Credit card skimmer found inside York County 7-Eleven gas pump

OPED: Lawmakers must act to stop the bloodshed

Tribune News Service
In this Jan. 28, 2013, file photo, firearms training unit Detective Barbara J. Mattson, of the Connecticut State Police, holds up a Bushmaster AR-15 rifle, the same make and model of gun used by Adam Lanza in the Sandy Hook School shooting, for a demonstration during a hearing of a legislative subcommittee reviewing gun laws, at the Legislative Office Building in Hartford, Conn. Mass shooters have sometimes obtained guns by exploiting limited weapons laws and blind spots in the background-check process or weapons purchased by others. Lanza used his mother's weapons in the massacre at Sandy Hook Elementary School.

Aurora, Sandy Hook, San Bernardino, Orlando. The list is mind-boggling. Different locations, different shooters, different victims. But they share a common feature — a very specific type of gun, a semiautomatic rifle — a lethal weapon that can quickly unleash 75 to 100 rounds of ammunition.

Orlando killer appears to have been 'homegrown extremist'

Talk about efficiency. These are efficient killing machines. It doesn't take much time to buy them. No need to pass a test of skill or knowledge. No special license required. No need to register. Just go to the store, pass a simple background check, plop down your money and then ready, aim, fire.

It's American efficiency at its worse. These efficient killing machines — the weapons of choice for mass shooters, terrorists and for criminals targeting law enforcement officers — are available off the shelf in a matter of minutes.

It makes no sense.

But it hasn't always been this way.

For 10 years, from 1994 through 2004, the United States banned the sale, manufacture or possession of semiautomatic assault weapons. Although there is evidence that, during the ban, use of these weapons and high-capacity magazines in crime decreased, there were also loopholes that enabled manufacturers to make certain modifications and continue producing this type of weapon. When the ban expired in 2004, Congress, concerned more for its members' political lives than the lives of the American people, didn't try to improve the law. It simply let it die.

Although it is difficult to know how many assault-style rifles are in circulation today, the available data suggest that production and sales soared after 2004 — much to the delight of gun manufacturers, which profit handsomely from these weapons. Indeed, in 2013, the National Shooting Sports Foundation testified in Congress that there were probably about 5 million to 8.2 million such weapons in the United States. Many are in the hands of or easily accessible by those who should not have firearms, even people who the FBI suspects may be terrorists, people who can't get on an airplane but can buy an efficient killing machine.

While Congress dithers, some of our schools, movie theaters, bars and workplaces have become shooting galleries.

Why do we continue to allow these guns to be sold to civilians?

They are not used for self-defense. You certainly can't tuck them in your trousers or pocketbook.

It hardly seems sporting to allow them to be used in hunting with so many more appropriate types of arms to use.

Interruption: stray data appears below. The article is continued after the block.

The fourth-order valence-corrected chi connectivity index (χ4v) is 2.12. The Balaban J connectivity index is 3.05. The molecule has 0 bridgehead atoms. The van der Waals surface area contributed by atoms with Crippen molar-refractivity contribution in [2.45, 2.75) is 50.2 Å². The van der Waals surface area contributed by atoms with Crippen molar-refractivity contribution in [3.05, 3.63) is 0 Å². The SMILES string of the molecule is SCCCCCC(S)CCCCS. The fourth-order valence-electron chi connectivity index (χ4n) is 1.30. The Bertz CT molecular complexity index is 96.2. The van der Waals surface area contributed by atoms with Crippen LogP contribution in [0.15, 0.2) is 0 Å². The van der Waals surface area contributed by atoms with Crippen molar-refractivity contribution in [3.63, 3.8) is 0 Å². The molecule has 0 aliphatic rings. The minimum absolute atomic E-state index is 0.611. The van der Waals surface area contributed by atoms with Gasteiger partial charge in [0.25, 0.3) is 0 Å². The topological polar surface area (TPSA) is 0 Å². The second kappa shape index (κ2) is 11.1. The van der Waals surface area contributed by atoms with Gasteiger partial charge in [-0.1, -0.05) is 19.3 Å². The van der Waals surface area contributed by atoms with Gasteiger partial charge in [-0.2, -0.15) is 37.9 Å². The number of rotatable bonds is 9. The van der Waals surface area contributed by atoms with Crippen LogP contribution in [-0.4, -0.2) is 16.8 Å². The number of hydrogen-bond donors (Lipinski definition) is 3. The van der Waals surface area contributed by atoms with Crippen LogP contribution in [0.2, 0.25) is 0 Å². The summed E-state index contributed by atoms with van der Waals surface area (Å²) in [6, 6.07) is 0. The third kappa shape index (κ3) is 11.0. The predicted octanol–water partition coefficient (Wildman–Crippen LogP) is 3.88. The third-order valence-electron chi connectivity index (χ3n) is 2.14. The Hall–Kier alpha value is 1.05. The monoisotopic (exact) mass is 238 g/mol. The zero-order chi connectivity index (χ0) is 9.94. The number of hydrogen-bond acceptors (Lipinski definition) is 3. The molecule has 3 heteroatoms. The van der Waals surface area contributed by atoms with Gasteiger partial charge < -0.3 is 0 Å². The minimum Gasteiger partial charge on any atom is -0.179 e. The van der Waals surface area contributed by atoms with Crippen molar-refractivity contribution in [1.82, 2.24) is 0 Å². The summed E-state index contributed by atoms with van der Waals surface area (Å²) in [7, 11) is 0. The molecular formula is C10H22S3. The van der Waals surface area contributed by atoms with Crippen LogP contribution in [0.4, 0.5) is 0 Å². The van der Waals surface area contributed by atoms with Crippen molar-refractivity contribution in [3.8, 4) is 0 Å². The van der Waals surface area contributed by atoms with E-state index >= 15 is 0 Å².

And there is no constitutional right to own them.

Supreme Court Justice Antonin Scalia, writing for the majority in the 2008 Heller decision, made that clear. The Second Amendment, he wrote, "is not unlimited. ... (Nothing) in our opinion should be taken to cast doubt on long-standing prohibitions on the possession of firearms. ... (We) also recognize another important limitation on the right to keep and carry arms. ... The sorts of weapons protected were those 'in common use at the time.'"

Fla. nightclub attack just latest U.S. mass shooting

But the NRA and its posse on Capitol Hill never like to talk about that part of the court's ruling. Why talk common sense when it's about dollars and cents?

Some states have seen fit to ban this type of weapon in the face of federal inaction. But guns, like people, cross state lines very easily. So we need a federal solution, a new ban or at least stronger effective regulation of the sale and possession of assault weapons and high-capacity magazines.

Let us learn from the lessons of 1994-2004, and the years since. Let's enact a law that deals not so much with what weapons look like as what they can do. Granted, we will need creative solutions to deal with the millions of semiautomatic rifles in circulation. But that's why we send our representatives and senators to Washington — to come up with creative, workable solutions.

The longer we allow these weapons to be on the market, the easier we make it for hate-filled, rage-filled, troubled individuals to buy these efficient killing machines. There will be more funerals to attend, more moments of silence to observe and less security in our homeland.

Let's be clear, though. A ban on assault weapons and high-capacity magazines is not a cure-all to eradicate all violence or stop all shootings, but it will make it much harder for the next killer to take down so many victims in such a short time.

Tell your lawmakers to act now before we have to add another city to that list of places in mourning because of these efficient killing machines.

— Shira Goodman ( is executive director of CeasefirePA (, an anti-gun violence organization. Phil Goldsmith ( is a former president and current board member of CeasefirePA.